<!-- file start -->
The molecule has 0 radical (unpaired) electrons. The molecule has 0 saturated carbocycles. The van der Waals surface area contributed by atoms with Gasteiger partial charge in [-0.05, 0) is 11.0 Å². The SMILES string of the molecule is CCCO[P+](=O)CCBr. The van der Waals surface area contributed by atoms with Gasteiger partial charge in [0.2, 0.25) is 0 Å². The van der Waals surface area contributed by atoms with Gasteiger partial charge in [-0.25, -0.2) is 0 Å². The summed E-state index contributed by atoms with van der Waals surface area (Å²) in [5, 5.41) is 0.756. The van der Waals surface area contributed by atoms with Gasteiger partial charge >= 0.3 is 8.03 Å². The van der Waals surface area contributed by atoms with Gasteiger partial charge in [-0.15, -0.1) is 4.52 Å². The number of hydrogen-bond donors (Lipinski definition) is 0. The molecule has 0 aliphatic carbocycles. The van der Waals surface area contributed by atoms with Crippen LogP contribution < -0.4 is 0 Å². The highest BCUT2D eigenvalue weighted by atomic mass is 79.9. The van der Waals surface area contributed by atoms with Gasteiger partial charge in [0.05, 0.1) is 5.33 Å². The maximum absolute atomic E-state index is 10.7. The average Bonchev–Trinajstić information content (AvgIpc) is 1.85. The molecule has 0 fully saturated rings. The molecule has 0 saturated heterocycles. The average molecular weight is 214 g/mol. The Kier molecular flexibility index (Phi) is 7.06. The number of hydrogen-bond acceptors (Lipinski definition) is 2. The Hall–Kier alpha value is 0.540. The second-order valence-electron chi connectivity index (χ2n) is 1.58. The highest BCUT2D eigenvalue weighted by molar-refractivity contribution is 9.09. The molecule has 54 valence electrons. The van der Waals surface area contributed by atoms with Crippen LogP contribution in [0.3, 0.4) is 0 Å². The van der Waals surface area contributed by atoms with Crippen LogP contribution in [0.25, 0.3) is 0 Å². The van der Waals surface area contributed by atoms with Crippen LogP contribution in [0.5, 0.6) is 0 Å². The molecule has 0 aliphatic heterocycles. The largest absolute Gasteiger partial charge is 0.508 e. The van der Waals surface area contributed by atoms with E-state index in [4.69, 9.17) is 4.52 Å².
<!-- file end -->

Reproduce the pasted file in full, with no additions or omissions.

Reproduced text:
The molecule has 0 radical (unpaired) electrons. The molecule has 0 saturated carbocycles. The van der Waals surface area contributed by atoms with Gasteiger partial charge in [-0.05, 0) is 11.0 Å². The SMILES string of the molecule is CCCO[P+](=O)CCBr. The van der Waals surface area contributed by atoms with Gasteiger partial charge in [0.2, 0.25) is 0 Å². The van der Waals surface area contributed by atoms with Gasteiger partial charge in [-0.25, -0.2) is 0 Å². The summed E-state index contributed by atoms with van der Waals surface area (Å²) in [5, 5.41) is 0.756. The van der Waals surface area contributed by atoms with Gasteiger partial charge >= 0.3 is 8.03 Å². The van der Waals surface area contributed by atoms with Gasteiger partial charge in [-0.15, -0.1) is 4.52 Å². The number of hydrogen-bond donors (Lipinski definition) is 0. The molecule has 0 aliphatic carbocycles. The van der Waals surface area contributed by atoms with Crippen LogP contribution < -0.4 is 0 Å². The highest BCUT2D eigenvalue weighted by atomic mass is 79.9. The van der Waals surface area contributed by atoms with Gasteiger partial charge in [0.05, 0.1) is 5.33 Å². The maximum absolute atomic E-state index is 10.7. The average Bonchev–Trinajstić information content (AvgIpc) is 1.85. The molecule has 0 fully saturated rings. The molecule has 0 saturated heterocycles. The average molecular weight is 214 g/mol. The Kier molecular flexibility index (Phi) is 7.06. The number of hydrogen-bond acceptors (Lipinski definition) is 2. The Hall–Kier alpha value is 0.540. The second-order valence-electron chi connectivity index (χ2n) is 1.58. The highest BCUT2D eigenvalue weighted by molar-refractivity contribution is 9.09. The molecule has 54 valence electrons. The van der Waals surface area contributed by atoms with Crippen LogP contribution in [0.3, 0.4) is 0 Å². The van der Waals surface area contributed by atoms with Crippen LogP contribution in [0.25, 0.3) is 0 Å². The van der Waals surface area contributed by atoms with Crippen LogP contribution in [0.5, 0.6) is 0 Å². The molecule has 0 aliphatic heterocycles. The largest absolute Gasteiger partial charge is 0.508 e. The van der Waals surface area contributed by atoms with E-state index in [4.69, 9.17) is 4.52 Å².